For security reasons, the UI to enable oEmbed’s discovery ability was removed from WordPress today. It’d be too easy for a novice to accidentally embed some bad HTML into their blog if they posted the URL to a malicious website.
I am in the early stages on recoding my Viper’s Video Quicktags plugin from scratch and in the process I will be replacing JW Player with a free and open-source alternative. JW Player is really great, but sadly it’s released under a non-commercial license which just won’t do.
So please, if you know of any good Flash players that will do FLV, MP4, etc. please leave a comment with a link!
Here’s my list so far of players to compare and pick between: (I’ll update this list with suggestions)
Flowplayer (currently leaning towards this one, it seems really badass)
I’ve released a new version of my SyntaxHighlighter Evolved plugin. It’s not a recode of the plugin, however it is a major overhaul of the plugin. It features an update to the highlighting package (with new languages and parameters) and other various things. Here’s the full changelog:
Major overhaul, mainly to extend flexibility so that this plugin could be used on WordPress.com without actual code modification (only actions/filters are used instead to modify it).
Updated SyntaxHighlighter package to v2.1.364. Highlights of the changelog include:
ColdFusion brush (aliases: coldfusion, cf)
Erlang brush (aliases: erl, erlang)
Objective-C brush (aliases: objc, obj-c)
padlinenumbers parameter. Set it to false for no line number padding, true for automatic padding, or an integer (number) for forced padding.
rb alias for Ruby
Commenters can now use this plugin to post code.
Plugin’s shortcodes now work inside of the text widget again. Requires WordPress 2.9+ though.
Overhaul of the TinyMCE plugin that assists in keeping your code sound when switching editor views. Thanks to Andrew Ozz!
This plugin’s stylesheets are now dynamically loaded. If they aren’t needed, they aren’t loaded.
Lots of sanitization of shortcode attributes. Invalid keys/values are no longer used.
Chinese translation thanks to Hinker Liu. Will need updating for v2.3.0.
New filter to control what shortcodes are registered. Used by WordPress.com to trim down the number of them.
Saving of user’s settings is now done using register_setting() instead of manually handing $_POST. Yay!
By default, a post meta is used to mark posts as being encoded using the 2.x encoding format. This is bad for a site like WordPress.com. You can use the new syntaxhighlighter_pre_getcodeformat filter to return 1 or 2 (based on say post_modified). See SyntaxHighlighter:get_code_format() for more details. Don’t forget to remove_action( 'save_post', array(&$SyntaxHighlighter, 'mark_as_encoded'), 10, 2 ); to stop the post meta from being added.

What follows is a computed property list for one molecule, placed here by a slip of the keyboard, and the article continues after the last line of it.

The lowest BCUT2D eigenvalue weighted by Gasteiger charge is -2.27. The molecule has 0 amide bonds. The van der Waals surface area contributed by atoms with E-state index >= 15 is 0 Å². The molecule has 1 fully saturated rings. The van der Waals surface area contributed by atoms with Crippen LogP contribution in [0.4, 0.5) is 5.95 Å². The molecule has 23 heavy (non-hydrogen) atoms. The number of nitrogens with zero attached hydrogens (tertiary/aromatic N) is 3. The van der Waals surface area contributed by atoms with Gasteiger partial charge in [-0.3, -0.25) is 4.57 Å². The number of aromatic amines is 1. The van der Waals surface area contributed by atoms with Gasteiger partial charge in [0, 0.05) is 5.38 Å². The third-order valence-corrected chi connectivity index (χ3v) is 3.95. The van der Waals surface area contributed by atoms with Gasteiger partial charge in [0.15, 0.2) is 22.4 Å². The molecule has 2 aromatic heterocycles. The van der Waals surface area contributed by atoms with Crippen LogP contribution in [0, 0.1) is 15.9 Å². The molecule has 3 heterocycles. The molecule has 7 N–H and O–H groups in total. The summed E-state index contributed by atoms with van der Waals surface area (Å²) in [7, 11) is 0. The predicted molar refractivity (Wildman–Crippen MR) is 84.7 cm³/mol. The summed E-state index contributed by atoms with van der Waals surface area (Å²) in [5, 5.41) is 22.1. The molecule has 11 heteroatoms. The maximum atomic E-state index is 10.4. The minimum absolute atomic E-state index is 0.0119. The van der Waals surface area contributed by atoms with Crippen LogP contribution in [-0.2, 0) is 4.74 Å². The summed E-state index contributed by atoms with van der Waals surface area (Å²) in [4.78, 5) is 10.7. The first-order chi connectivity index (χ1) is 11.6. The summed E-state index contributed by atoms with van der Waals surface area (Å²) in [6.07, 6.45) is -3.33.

New syntaxhighlighter_precode filter to modify raw code before it’s highlighted.
New syntaxhighlighter_democode filter to modify example code on the settings page.
I’ve recoded my Regenerate Thumbnails plugin. It’s now powered by AJAX and should work better on shared hosting environments as it’s pretty much impossible now to make it run out of processing time as each resize is done from it’s own page call. It also features a fancy progress bar (I love you jQuery UI!).
SyntaxHighlighter, now known as SyntaxHighlighter Evolved (to better differentiate against the various plugin forks out there), has been recoded from scratch and is now at v2.0.0! It features an all new version of the highlighter and so much more.
My decently popular WordPress Admin Bar has been forked into the core of WPMU. Changes/improvements made to my standard plugin will likely be ported over, but I’m not going to bother with porting over any WPMU-specific code back to my plugin since it’s in the WPMU core now.
Best of all for me, this means I can hand off the baton for the WPMU-specific code I had been dreading writing (bar showing up on all blogs, etc.). I haven’t fiddled around with WPMU code too much, so to be frank I wasn’t the best person for the job. With it being a part of the WPMU core, it can now more easily be contributed to by the contributors to WPMU.
The bad news is now even more people will be seeing and using my plugin which means I need to stop slacking and make the improvements I’ve been meaning to do. D’oh.
UPDATE: This post no longer applies (or works) as YouTube now has built-in HD support for embeds.
Wired is reporting that YouTube now has a 720p-ish (reports vary on what resolution it truely is, but it’s sure good) video playback support. Even more important, the audio is stereo instead of mono (you can really hear the improved quality).
YouTube’s default video resolution is utter crap (not sure what the resolution is) and the existing higher quality video was 480×360. This new video resolution is 2-3 times as good as the previous “high quality” resolution.
To prove it, here’s some sample videos. The difference is more apparent if you click the fullscreen button, especially if you have a large monitor. Make sure to also have your speakers or headphones on to notice the improved audio quality.
YouTube Default (Low Quality)
YouTube’s Previous High Quality
YouTube’s New HD Quality
I have added support to my Video Quicktags plugin but note that if a video does not have the HD quality version available (99% or more don’t), it will drop back to the lowest quality format. As a result, I don’t recommend making the HD format your default on your blog. Instead, set the quality to 22 like this: